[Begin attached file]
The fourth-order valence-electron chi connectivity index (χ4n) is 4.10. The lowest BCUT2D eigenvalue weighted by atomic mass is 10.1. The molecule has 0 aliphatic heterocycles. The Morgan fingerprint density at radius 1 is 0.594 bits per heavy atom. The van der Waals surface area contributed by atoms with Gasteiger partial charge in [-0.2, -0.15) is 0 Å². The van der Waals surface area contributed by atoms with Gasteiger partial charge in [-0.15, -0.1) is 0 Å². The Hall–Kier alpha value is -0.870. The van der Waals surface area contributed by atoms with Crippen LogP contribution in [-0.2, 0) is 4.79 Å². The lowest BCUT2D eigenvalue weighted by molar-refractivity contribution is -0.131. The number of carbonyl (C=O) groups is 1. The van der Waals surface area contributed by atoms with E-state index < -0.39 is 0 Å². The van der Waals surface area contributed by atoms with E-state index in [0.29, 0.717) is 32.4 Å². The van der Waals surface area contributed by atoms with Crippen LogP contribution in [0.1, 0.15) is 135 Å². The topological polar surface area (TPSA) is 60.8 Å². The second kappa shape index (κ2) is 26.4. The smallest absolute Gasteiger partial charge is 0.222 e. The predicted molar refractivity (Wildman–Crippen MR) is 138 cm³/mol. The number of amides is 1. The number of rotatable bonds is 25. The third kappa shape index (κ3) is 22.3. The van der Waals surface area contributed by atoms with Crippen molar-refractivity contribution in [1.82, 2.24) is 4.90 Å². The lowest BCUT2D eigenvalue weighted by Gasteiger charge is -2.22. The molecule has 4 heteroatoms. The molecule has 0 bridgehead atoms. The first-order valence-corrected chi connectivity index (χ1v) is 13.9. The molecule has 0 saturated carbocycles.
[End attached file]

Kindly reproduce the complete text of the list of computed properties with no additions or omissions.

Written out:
The fourth-order valence-electron chi connectivity index (χ4n) is 4.10. The lowest BCUT2D eigenvalue weighted by atomic mass is 10.1. The molecule has 0 aliphatic heterocycles. The Morgan fingerprint density at radius 1 is 0.594 bits per heavy atom. The van der Waals surface area contributed by atoms with Gasteiger partial charge in [-0.2, -0.15) is 0 Å². The van der Waals surface area contributed by atoms with Gasteiger partial charge in [-0.15, -0.1) is 0 Å². The Hall–Kier alpha value is -0.870. The van der Waals surface area contributed by atoms with Crippen LogP contribution in [-0.2, 0) is 4.79 Å². The lowest BCUT2D eigenvalue weighted by molar-refractivity contribution is -0.131. The number of carbonyl (C=O) groups is 1. The van der Waals surface area contributed by atoms with E-state index < -0.39 is 0 Å². The van der Waals surface area contributed by atoms with E-state index in [0.29, 0.717) is 32.4 Å². The van der Waals surface area contributed by atoms with Crippen LogP contribution in [0.1, 0.15) is 135 Å². The topological polar surface area (TPSA) is 60.8 Å². The second kappa shape index (κ2) is 26.4. The smallest absolute Gasteiger partial charge is 0.222 e. The predicted molar refractivity (Wildman–Crippen MR) is 138 cm³/mol. The number of amides is 1. The number of rotatable bonds is 25. The third kappa shape index (κ3) is 22.3. The van der Waals surface area contributed by atoms with Crippen molar-refractivity contribution in [1.82, 2.24) is 4.90 Å². The lowest BCUT2D eigenvalue weighted by Gasteiger charge is -2.22. The molecule has 4 heteroatoms. The molecule has 0 bridgehead atoms. The first-order valence-corrected chi connectivity index (χ1v) is 13.9. The molecule has 0 saturated carbocycles.